Scrapbooks have become a beloved and often used means of saving photographs, newspaper clippings, pamphlets, documents, and the other assorted items which document the interests and activities of individuals, families, and organizations. While each item in a scrapbook is unique all scrapbooks share many common characteristics which can cause problems.
One of the major challenges facing scrappers is how to preserve their scrapbooks after putting so much work into them. Preservation is important since you can literally extend the life of your scrapbook but there is an overwhelming amount of information about how to preserve your scrapbook. And all of the terms can be confusing when trying to decide the best products to use for preservation. So if you are looking for ways to preserve your hard work here are scrapbooking tips for preservation-
•Many experts state that scrapbookers should be cautious when buying products marketed with words like acid-free. For example-Glue sticks are acid-free. But over time the glue can run and create chemical bonds that discolor or fail. Some experts feel that the only term with any objective meaning is pH-neutral, which denotes a product is neither acidic nor alkaline.
•Handmade and mulberry papers are also problematic. But even pH-neutral papers, photos and embellishments will absorb some of the acid of products they touch, which is why preservation experts recommend the use of buffered papers. These are pages which are treated with alkaline to neutralize acid and slow the aging process. Look for products that have passed the Photo Activity Test, a process that predicts whether harmful chemical reactions between scrapbook products and photographs will occur.
•In addition be very careful about the type of adhesive you choose to use for your scrapbooking. Many preservation experts recommend the use of starch paste or methyl cellulose which can be very hard to find.
•You also need to consider how you store your scrapbooks. An archival quality storage box provides a high quality storage enclosure for scrapbooks. These can usually be obtained from any archival supply source. Scrapbooks should always be stored spine down or flat in the box, depending on box design and scrapbook size. In addition if you shelve small and medium-sized scrapbooks on open book shelves between books of similar size this will help to prevent warp and distortion of the scrapbooks. Scrapbooks that have loose or detached covers can be tied up (package style), preferably with flat cotton tape, to reduce damage. Just be sure to place the bow knot at the foredge of the scrapbook to prevent pressure indentations on the covers. Wrapping loosely bound or damaged scrapbooks with acid-free paper can also provide better protection than just tying, and this is helpful even if the item will be boxed.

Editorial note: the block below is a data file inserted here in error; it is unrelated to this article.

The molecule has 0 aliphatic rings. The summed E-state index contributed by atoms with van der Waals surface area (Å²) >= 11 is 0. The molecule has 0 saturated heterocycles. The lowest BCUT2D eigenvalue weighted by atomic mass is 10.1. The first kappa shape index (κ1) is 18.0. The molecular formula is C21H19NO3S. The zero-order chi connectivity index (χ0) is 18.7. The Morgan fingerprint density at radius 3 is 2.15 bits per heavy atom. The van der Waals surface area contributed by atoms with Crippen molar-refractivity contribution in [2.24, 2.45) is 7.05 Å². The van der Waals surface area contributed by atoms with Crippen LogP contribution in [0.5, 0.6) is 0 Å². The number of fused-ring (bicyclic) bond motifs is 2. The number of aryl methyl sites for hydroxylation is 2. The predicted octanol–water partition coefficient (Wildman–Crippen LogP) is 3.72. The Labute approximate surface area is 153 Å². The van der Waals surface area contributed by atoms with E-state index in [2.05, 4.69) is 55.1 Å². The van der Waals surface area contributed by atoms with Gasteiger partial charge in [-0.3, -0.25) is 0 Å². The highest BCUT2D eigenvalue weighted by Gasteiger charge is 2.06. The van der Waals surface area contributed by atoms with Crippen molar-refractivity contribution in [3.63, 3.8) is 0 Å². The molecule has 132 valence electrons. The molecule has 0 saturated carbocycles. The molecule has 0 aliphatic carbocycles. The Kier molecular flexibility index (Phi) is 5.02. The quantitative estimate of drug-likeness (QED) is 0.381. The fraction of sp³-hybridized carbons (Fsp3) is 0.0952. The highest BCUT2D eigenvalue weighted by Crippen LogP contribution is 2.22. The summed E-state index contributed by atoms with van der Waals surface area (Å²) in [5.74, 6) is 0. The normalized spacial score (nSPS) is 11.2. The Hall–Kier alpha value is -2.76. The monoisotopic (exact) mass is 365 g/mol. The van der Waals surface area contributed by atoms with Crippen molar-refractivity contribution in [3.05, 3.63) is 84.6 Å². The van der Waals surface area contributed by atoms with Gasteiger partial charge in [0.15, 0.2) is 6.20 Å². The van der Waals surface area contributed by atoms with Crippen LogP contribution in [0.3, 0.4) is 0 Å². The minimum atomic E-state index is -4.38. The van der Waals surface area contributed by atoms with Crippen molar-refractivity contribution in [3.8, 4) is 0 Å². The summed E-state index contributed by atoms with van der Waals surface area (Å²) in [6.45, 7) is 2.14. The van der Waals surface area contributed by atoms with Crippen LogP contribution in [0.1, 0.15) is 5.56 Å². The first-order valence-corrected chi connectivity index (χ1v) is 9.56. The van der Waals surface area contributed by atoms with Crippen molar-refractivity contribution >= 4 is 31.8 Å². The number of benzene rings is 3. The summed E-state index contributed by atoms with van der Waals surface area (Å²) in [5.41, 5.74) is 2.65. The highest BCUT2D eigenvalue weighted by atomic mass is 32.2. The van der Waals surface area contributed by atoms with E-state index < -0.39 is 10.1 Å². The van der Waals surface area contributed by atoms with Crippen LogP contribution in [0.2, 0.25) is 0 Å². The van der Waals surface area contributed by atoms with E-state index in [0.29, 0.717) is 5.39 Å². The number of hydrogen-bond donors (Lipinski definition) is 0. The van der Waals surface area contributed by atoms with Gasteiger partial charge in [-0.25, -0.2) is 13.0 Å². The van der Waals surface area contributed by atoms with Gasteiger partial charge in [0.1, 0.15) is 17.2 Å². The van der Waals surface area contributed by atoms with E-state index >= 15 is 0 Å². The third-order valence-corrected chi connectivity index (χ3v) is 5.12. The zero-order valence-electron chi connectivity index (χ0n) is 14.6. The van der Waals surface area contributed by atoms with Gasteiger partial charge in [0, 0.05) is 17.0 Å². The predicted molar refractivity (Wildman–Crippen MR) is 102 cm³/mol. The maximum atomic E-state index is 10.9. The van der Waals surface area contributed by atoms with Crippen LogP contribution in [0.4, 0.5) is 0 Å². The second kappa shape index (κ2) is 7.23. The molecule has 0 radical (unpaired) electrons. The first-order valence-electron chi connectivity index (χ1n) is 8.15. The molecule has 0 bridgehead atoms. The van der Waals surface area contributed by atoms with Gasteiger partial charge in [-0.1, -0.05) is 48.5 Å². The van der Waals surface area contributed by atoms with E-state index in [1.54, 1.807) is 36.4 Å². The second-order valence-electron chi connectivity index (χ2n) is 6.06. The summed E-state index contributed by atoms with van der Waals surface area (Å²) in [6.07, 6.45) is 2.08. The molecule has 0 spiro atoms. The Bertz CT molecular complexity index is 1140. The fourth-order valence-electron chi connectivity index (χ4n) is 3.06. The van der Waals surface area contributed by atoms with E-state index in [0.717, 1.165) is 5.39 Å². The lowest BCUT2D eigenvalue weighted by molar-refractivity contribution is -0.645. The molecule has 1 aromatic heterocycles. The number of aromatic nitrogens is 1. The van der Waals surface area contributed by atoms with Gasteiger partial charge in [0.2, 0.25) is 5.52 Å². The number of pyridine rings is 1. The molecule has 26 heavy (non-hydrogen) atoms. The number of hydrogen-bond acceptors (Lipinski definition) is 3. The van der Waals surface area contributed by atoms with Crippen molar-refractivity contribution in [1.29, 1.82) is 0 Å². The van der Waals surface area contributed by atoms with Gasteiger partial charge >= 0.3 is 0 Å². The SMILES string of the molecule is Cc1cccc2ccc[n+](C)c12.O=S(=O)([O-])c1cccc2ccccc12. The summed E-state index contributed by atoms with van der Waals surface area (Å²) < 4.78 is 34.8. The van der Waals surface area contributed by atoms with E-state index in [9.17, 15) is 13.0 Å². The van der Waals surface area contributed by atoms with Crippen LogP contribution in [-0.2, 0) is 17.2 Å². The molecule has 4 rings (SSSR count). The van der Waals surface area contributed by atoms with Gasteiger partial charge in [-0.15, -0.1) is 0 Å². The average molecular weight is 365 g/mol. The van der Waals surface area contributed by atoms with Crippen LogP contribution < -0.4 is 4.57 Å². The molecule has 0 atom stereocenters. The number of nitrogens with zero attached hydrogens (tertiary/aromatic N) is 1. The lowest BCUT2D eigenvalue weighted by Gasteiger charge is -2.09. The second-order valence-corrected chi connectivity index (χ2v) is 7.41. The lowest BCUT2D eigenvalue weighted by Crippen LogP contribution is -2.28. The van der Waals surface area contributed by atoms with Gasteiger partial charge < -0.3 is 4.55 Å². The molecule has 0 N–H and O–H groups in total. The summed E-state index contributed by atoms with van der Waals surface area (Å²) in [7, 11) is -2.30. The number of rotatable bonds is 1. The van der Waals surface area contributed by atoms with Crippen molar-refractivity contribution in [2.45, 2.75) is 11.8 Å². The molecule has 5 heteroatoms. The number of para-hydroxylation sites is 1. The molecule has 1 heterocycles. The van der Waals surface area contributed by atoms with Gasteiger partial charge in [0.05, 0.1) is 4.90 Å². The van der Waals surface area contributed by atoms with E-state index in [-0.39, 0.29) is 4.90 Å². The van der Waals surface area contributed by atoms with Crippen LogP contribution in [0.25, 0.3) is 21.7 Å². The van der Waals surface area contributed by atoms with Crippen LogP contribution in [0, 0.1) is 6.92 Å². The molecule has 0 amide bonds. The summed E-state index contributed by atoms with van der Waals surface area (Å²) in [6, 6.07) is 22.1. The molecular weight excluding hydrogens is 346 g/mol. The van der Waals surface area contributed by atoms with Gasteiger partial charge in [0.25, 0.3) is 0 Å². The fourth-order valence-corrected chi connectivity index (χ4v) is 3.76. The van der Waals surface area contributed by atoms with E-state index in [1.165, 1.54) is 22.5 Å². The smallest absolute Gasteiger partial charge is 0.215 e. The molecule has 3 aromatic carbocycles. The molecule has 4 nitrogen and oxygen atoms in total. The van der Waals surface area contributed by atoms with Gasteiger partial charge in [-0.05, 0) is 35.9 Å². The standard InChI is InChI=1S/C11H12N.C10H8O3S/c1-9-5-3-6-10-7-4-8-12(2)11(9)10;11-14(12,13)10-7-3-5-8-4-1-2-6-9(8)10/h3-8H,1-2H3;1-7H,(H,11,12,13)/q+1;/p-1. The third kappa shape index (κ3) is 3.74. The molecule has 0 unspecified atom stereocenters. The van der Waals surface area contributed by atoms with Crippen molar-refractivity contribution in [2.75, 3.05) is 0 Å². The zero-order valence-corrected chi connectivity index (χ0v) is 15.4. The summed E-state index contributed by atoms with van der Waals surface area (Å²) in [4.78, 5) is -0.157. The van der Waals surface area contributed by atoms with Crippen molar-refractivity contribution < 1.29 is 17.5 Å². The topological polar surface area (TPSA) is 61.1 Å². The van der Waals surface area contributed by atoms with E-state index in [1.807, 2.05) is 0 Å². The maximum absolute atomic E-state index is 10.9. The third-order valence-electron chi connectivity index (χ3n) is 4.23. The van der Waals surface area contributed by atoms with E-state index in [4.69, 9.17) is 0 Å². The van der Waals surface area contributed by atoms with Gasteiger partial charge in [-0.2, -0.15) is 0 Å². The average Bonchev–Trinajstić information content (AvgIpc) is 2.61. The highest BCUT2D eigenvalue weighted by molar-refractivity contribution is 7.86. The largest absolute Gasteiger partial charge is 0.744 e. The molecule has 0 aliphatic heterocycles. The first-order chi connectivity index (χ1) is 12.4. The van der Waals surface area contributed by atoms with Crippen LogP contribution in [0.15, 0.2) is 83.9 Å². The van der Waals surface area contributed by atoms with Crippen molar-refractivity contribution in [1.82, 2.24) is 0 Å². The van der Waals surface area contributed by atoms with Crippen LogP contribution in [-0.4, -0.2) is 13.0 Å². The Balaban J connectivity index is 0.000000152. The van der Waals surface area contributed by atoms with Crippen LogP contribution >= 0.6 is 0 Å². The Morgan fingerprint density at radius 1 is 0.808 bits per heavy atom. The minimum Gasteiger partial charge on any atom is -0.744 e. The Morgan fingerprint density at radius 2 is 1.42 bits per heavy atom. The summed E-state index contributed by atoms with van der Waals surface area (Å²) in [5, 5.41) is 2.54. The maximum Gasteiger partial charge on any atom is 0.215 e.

•If you are lucky enough to have inherited scrapbooks there are also several preservation rules that apply. Some of these are: touch carefully since bindings and brittle pages can break and scrapbook contents can easily become detached or torn. If you choose to make a photocopy, be very cautious about applying pressure that could break the binding of the scrapbook. Generally it is usually wiser to leave the scrapbook as you inherited it rather than to try to improve on its construction methods. Just attend to storage and handling and contact a conservator if you want to address repair problems.
The bottom line is that true preservation can be difficult to achieve for the average scrapbooker since most are crafters and not curators. But creativity and preservation should not be mutually exclusive and manufacturers are rushing to fill the gap with more preservation worthy products.
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